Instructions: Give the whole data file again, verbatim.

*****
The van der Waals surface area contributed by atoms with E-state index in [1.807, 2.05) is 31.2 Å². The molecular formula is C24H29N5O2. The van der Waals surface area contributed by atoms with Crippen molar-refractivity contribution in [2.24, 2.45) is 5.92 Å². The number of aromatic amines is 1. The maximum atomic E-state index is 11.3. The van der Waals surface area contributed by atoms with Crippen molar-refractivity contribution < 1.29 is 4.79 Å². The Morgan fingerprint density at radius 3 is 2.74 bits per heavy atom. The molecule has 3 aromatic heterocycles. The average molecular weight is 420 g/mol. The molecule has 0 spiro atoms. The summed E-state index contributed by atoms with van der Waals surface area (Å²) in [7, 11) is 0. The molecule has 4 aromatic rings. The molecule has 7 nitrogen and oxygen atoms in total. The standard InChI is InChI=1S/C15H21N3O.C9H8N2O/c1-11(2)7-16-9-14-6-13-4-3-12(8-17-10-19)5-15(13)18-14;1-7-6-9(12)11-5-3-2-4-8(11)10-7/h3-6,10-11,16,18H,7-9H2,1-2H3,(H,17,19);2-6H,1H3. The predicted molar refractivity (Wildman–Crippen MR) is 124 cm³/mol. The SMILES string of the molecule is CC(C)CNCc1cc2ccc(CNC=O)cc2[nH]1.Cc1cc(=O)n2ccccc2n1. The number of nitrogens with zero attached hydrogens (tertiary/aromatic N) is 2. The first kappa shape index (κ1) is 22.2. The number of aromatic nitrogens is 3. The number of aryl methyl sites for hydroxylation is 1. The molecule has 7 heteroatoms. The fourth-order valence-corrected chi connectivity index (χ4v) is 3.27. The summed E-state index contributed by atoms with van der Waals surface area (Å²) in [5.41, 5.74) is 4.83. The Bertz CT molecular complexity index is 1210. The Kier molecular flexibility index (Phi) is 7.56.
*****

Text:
The van der Waals surface area contributed by atoms with E-state index in [1.807, 2.05) is 31.2 Å². The molecular formula is C24H29N5O2. The van der Waals surface area contributed by atoms with Crippen molar-refractivity contribution in [2.24, 2.45) is 5.92 Å². The number of aromatic amines is 1. The maximum atomic E-state index is 11.3. The van der Waals surface area contributed by atoms with Crippen molar-refractivity contribution < 1.29 is 4.79 Å². The Morgan fingerprint density at radius 3 is 2.74 bits per heavy atom. The molecule has 3 aromatic heterocycles. The average molecular weight is 420 g/mol. The molecule has 0 spiro atoms. The summed E-state index contributed by atoms with van der Waals surface area (Å²) in [7, 11) is 0. The molecule has 4 aromatic rings. The molecule has 7 nitrogen and oxygen atoms in total. The standard InChI is InChI=1S/C15H21N3O.C9H8N2O/c1-11(2)7-16-9-14-6-13-4-3-12(8-17-10-19)5-15(13)18-14;1-7-6-9(12)11-5-3-2-4-8(11)10-7/h3-6,10-11,16,18H,7-9H2,1-2H3,(H,17,19);2-6H,1H3. The predicted molar refractivity (Wildman–Crippen MR) is 124 cm³/mol. The SMILES string of the molecule is CC(C)CNCc1cc2ccc(CNC=O)cc2[nH]1.Cc1cc(=O)n2ccccc2n1. The number of nitrogens with zero attached hydrogens (tertiary/aromatic N) is 2. The first kappa shape index (κ1) is 22.2. The number of aromatic nitrogens is 3. The number of aryl methyl sites for hydroxylation is 1. The molecule has 7 heteroatoms. The fourth-order valence-corrected chi connectivity index (χ4v) is 3.27. The summed E-state index contributed by atoms with van der Waals surface area (Å²) in [5.41, 5.74) is 4.83. The Bertz CT molecular complexity index is 1210. The Kier molecular flexibility index (Phi) is 7.56.